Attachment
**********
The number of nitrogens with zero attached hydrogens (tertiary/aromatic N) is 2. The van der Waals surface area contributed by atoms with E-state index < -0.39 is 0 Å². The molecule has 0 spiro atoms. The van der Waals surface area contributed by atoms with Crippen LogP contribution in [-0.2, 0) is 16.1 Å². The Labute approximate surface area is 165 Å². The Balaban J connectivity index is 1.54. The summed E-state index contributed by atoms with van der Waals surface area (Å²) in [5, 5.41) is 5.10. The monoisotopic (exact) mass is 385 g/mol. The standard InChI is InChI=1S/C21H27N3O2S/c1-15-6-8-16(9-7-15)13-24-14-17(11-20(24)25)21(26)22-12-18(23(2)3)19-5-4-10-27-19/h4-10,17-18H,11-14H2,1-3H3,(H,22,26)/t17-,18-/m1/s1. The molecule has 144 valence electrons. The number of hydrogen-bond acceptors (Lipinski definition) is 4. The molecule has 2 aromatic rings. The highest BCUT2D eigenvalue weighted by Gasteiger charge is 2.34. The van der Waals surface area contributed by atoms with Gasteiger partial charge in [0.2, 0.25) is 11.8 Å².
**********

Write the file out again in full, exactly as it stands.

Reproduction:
The number of nitrogens with zero attached hydrogens (tertiary/aromatic N) is 2. The van der Waals surface area contributed by atoms with E-state index < -0.39 is 0 Å². The molecule has 0 spiro atoms. The van der Waals surface area contributed by atoms with Crippen LogP contribution in [-0.2, 0) is 16.1 Å². The Labute approximate surface area is 165 Å². The Balaban J connectivity index is 1.54. The summed E-state index contributed by atoms with van der Waals surface area (Å²) in [5, 5.41) is 5.10. The monoisotopic (exact) mass is 385 g/mol. The standard InChI is InChI=1S/C21H27N3O2S/c1-15-6-8-16(9-7-15)13-24-14-17(11-20(24)25)21(26)22-12-18(23(2)3)19-5-4-10-27-19/h4-10,17-18H,11-14H2,1-3H3,(H,22,26)/t17-,18-/m1/s1. The molecule has 144 valence electrons. The number of hydrogen-bond acceptors (Lipinski definition) is 4. The molecule has 2 aromatic rings. The highest BCUT2D eigenvalue weighted by Gasteiger charge is 2.34. The van der Waals surface area contributed by atoms with Gasteiger partial charge in [0.2, 0.25) is 11.8 Å².